Words by Alex Payne
Art by Shubhangi Dua
“If I decide to transition, will I ever be able to sing again?”. Such a simple message scrawled on a forum in the dusty corners of the internet belies a battle that many gender-questioning individuals will face during the turbulent process that follows the realisation that their body isn’t, well, theirs. Complicated courses of hormone replacement therapy and speech therapy are often used to correct the disparity, but they’re frequently inaccessible or intimidating – and always time intensive. Enter voice modulation. Originally a gimmick made from a discarded military project, the vocoder was one of the first tools that allowed musicians to distort their voice. For early adopters, such as Pete Drake and Alvino Rey, it was simply another tool to mess around with, and it wasn’t until the seventies that people began to realise the technologies potential to feminise one’s voice. Sylvester, Jayne Country and Jackie Shane stunned audiences by singing about women, while sounding like them. Since then, modulation has continued to haunt pop, until it exploded in the early noughties with the invention of autotune. Ushered in by Cher, it immediately became the hottest thing for popstars to abuse, and has since been adopted in almost every genre.
Production techniques cannot magically conjure the perfect voice (Paris Hilton certainly couldn’t – and she could afford the best!), but it can soothe the teething pains of easing into a new one. No-one knows that better than two of the hottest names in experimental pop, SOPHIE and Laura Les of 100gecs fame. Both have spent the past couple of years on the fringe of mainstream, having worked with the likes of Charli XCX and Flume, and are heavily affiliated with the progressive pop label PC Music. 100gecs’ absurdist brand of maximalist pop may leave very little room for any serious reflection on either members personal lives, but Les’s previous project Osno1 did. Her discography is full of tracks like I Hate Being 17 and Darkest Part of Day, which are littered with references to the struggles of growing up trans, but it’s on How To Be Human that she tackles the topic most unabashedly. On the chorus, Les soberly details her experiences, crooning ‘I’m never gonna pass/I should stay home/Why did I make plans’.
synthesizers, vocoders and autotune software continue to serve as tools that allow users to craft their vocals – and in doing so, their identity.
While niche, PC Music deserves credit for helping to normalise modulation in modern pop. Their heavy use of warping, resampling, formant and pitch shifting has bled into even the most moderate of pop tracks thanks to the label’s founder, A.G Cook, working extensively with Charli XCX. Under his guidance, artists like GFOTY and Hannah Diamond served as guinea pigs for the genre, and demonstrated that. Earlier this year, Sasha Geffen, author of Glitter Up the Dark, recognised the parallels between the adoption of the technology and transitioning. “Right now I’m thinking a lot about synthesizers as a kind of artificial voicing that squares with synthetic hormones and other performances that are seen as false by certain subsets of society” they told The Nation. Whether or not they’re aware of the symbolism, an arsenal of synthesizers, vocoders and autotune software continue to serve as tools that allow users to craft their vocals – and in doing so, their identity.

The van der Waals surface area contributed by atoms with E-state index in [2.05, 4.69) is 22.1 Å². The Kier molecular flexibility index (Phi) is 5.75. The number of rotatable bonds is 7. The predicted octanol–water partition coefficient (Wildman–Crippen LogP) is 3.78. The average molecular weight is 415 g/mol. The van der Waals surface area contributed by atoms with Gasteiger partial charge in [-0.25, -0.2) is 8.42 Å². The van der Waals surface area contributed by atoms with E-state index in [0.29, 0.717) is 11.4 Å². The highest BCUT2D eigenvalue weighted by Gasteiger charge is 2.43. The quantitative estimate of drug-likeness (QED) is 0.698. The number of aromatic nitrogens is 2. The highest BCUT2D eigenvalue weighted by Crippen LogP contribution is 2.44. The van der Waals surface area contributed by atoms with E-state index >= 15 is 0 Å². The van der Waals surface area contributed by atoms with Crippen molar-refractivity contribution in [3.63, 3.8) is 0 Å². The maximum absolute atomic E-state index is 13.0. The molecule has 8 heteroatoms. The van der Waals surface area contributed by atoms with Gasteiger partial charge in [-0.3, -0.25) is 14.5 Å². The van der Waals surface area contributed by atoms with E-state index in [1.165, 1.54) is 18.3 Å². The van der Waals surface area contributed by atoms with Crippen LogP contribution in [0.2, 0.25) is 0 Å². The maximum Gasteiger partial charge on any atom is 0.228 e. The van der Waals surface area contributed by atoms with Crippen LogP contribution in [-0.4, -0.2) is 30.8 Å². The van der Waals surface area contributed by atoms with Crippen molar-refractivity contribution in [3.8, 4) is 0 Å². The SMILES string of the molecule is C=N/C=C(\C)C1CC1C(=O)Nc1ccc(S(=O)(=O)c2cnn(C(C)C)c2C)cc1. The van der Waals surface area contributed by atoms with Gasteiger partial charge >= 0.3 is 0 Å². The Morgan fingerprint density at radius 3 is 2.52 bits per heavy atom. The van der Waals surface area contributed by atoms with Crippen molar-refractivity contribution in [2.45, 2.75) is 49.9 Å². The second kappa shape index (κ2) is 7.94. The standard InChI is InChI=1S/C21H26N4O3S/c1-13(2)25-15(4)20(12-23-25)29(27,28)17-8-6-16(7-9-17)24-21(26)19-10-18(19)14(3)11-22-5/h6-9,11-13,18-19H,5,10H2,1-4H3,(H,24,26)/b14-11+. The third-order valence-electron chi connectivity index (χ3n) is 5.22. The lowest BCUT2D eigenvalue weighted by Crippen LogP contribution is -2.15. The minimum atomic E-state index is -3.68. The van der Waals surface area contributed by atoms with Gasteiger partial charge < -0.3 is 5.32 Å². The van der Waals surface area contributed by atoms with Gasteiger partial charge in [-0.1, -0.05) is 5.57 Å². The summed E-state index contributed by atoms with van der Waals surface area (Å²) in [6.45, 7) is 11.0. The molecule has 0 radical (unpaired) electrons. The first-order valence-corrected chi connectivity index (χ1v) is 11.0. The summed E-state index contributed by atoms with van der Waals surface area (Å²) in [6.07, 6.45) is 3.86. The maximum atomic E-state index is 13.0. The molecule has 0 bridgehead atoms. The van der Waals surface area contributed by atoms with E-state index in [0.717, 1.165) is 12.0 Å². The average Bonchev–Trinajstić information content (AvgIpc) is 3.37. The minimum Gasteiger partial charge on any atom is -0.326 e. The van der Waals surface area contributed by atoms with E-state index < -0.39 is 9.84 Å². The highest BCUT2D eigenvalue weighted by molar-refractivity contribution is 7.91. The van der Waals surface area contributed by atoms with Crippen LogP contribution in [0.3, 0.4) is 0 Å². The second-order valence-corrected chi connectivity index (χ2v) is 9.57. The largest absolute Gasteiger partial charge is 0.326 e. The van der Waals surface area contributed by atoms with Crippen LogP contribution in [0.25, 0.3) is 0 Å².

Is it really surprising that trans people have found sanctuary in pop? For decades, the genre has enjoyed a close proximity to the LGBTQ+ community, and has had a role in defining femininity for as long as it has existed. A deep rooted relationship exists between the gay community and pop stars; idolizing Posh, Gaga or Beyonce is as ingrained in queer culture as it is in the lives of teen girls. Perhaps it’s projection, an understanding of shared experiences, relating to the lyrics, or all of the above – regardless of the reason, those who live outside the cultural hegemony continue to find refuge in this genre. From the Michael Jacksons and the Princes of the world, to the Janelle Monaes and the David Bowies, there’s no shortage of stereotype challenging idols.
Very few resources exist to promote gender non conforming artists, so we’ve selected a handful of the very best. Beyond the aforementioned names, the most successful trans individual is Kim Petras. Thrust into the spotlight at just fourteen, Petras broke into the mainstream with her winning brand of coquettish bubblegum-pop. Drenched in playful effervescence and heavily indebted to the Y2K sound that inspired it, her music has even found a home on the Ariana-Grande produced Charlie’s Angels soundtrack – a well deserved inclusion.
On the other side of the spectrum, Dorian Electra, Arca and Fever Ray have all become critical darlings, and have been championed by online music communities for their bold takes on the genre. Electra’s debut album was praised for its bold and campy take on the genre, while Karin Dreijer of Fever Ray balances nihilistic and intimate lyrics with an unwaveringly polished sound; simultaneously building vast sonic worlds, while challenging the one we currently exist in. Finally, the artist p4rkr is one to keep an eye on, as their angsty and erratic pop has been rapidly snowballing into success since Laura Les co-signed them.
For years, autotune has been associated with the lowest forms of pop, with its usage denounced as baseless and talentless. With time however, we may come to appreciate that it can be an invaluable tool that can empower artists with the ability to disguise, alter and mould their vocals – giving a voice to those who may otherwise not have one.